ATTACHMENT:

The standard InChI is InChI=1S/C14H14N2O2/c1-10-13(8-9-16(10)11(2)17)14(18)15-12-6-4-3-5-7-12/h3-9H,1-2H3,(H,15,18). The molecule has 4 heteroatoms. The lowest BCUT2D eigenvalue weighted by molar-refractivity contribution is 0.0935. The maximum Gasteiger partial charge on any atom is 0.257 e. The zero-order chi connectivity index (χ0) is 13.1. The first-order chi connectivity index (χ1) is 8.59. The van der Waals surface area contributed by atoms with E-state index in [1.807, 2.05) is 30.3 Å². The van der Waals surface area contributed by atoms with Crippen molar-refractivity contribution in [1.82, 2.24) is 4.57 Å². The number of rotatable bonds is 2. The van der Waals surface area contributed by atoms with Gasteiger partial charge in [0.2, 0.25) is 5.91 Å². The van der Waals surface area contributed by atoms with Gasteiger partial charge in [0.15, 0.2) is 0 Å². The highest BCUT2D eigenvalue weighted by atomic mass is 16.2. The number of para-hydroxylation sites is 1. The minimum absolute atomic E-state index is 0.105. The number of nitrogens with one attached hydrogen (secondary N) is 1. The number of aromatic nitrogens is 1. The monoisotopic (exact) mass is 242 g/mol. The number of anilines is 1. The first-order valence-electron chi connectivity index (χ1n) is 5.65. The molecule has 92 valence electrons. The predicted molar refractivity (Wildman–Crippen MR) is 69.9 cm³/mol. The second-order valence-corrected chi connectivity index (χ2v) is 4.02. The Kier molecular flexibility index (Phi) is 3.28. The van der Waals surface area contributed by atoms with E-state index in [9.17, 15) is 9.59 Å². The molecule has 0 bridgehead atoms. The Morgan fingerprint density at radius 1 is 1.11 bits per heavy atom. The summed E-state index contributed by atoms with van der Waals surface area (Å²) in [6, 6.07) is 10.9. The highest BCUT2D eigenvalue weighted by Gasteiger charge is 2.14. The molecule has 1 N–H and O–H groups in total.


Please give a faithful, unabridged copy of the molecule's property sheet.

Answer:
The standard InChI is InChI=1S/C14H14N2O2/c1-10-13(8-9-16(10)11(2)17)14(18)15-12-6-4-3-5-7-12/h3-9H,1-2H3,(H,15,18). The molecule has 4 heteroatoms. The lowest BCUT2D eigenvalue weighted by molar-refractivity contribution is 0.0935. The maximum Gasteiger partial charge on any atom is 0.257 e. The zero-order chi connectivity index (χ0) is 13.1. The first-order chi connectivity index (χ1) is 8.59. The van der Waals surface area contributed by atoms with E-state index in [1.807, 2.05) is 30.3 Å². The van der Waals surface area contributed by atoms with Crippen molar-refractivity contribution in [1.82, 2.24) is 4.57 Å². The number of rotatable bonds is 2. The van der Waals surface area contributed by atoms with Gasteiger partial charge in [0.2, 0.25) is 5.91 Å². The van der Waals surface area contributed by atoms with Gasteiger partial charge in [0.15, 0.2) is 0 Å². The highest BCUT2D eigenvalue weighted by atomic mass is 16.2. The number of para-hydroxylation sites is 1. The minimum absolute atomic E-state index is 0.105. The number of nitrogens with one attached hydrogen (secondary N) is 1. The number of aromatic nitrogens is 1. The monoisotopic (exact) mass is 242 g/mol. The number of anilines is 1. The first-order valence-electron chi connectivity index (χ1n) is 5.65. The molecule has 92 valence electrons. The predicted molar refractivity (Wildman–Crippen MR) is 69.9 cm³/mol. The second-order valence-corrected chi connectivity index (χ2v) is 4.02. The Kier molecular flexibility index (Phi) is 3.28. The van der Waals surface area contributed by atoms with E-state index in [9.17, 15) is 9.59 Å². The molecule has 0 bridgehead atoms. The Morgan fingerprint density at radius 1 is 1.11 bits per heavy atom. The summed E-state index contributed by atoms with van der Waals surface area (Å²) in [6, 6.07) is 10.9. The highest BCUT2D eigenvalue weighted by Gasteiger charge is 2.14. The molecule has 1 N–H and O–H groups in total.